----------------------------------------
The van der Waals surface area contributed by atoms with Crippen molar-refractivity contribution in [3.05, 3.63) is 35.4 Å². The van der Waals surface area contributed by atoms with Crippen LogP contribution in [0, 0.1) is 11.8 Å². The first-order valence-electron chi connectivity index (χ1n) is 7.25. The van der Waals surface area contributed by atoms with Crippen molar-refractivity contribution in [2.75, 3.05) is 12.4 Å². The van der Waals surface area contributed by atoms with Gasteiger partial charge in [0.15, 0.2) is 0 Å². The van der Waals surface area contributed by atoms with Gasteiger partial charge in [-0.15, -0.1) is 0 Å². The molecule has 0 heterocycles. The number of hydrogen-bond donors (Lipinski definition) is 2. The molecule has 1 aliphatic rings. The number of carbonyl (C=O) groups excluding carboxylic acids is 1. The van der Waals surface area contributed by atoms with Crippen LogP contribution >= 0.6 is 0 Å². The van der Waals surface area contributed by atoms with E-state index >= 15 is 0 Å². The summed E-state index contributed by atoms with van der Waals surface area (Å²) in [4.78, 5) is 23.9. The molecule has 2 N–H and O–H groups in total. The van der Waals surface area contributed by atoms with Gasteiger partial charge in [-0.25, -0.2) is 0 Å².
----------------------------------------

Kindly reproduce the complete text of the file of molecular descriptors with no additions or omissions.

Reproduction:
The van der Waals surface area contributed by atoms with Crippen molar-refractivity contribution in [3.05, 3.63) is 35.4 Å². The van der Waals surface area contributed by atoms with Crippen LogP contribution in [0, 0.1) is 11.8 Å². The first-order valence-electron chi connectivity index (χ1n) is 7.25. The van der Waals surface area contributed by atoms with Crippen molar-refractivity contribution in [2.75, 3.05) is 12.4 Å². The van der Waals surface area contributed by atoms with Gasteiger partial charge in [0.15, 0.2) is 0 Å². The van der Waals surface area contributed by atoms with Gasteiger partial charge in [-0.15, -0.1) is 0 Å². The molecule has 0 heterocycles. The number of hydrogen-bond donors (Lipinski definition) is 2. The molecule has 1 aliphatic rings. The number of carbonyl (C=O) groups excluding carboxylic acids is 1. The van der Waals surface area contributed by atoms with Crippen LogP contribution >= 0.6 is 0 Å². The van der Waals surface area contributed by atoms with E-state index >= 15 is 0 Å². The summed E-state index contributed by atoms with van der Waals surface area (Å²) in [4.78, 5) is 23.9. The molecule has 2 N–H and O–H groups in total. The van der Waals surface area contributed by atoms with Gasteiger partial charge in [-0.25, -0.2) is 0 Å².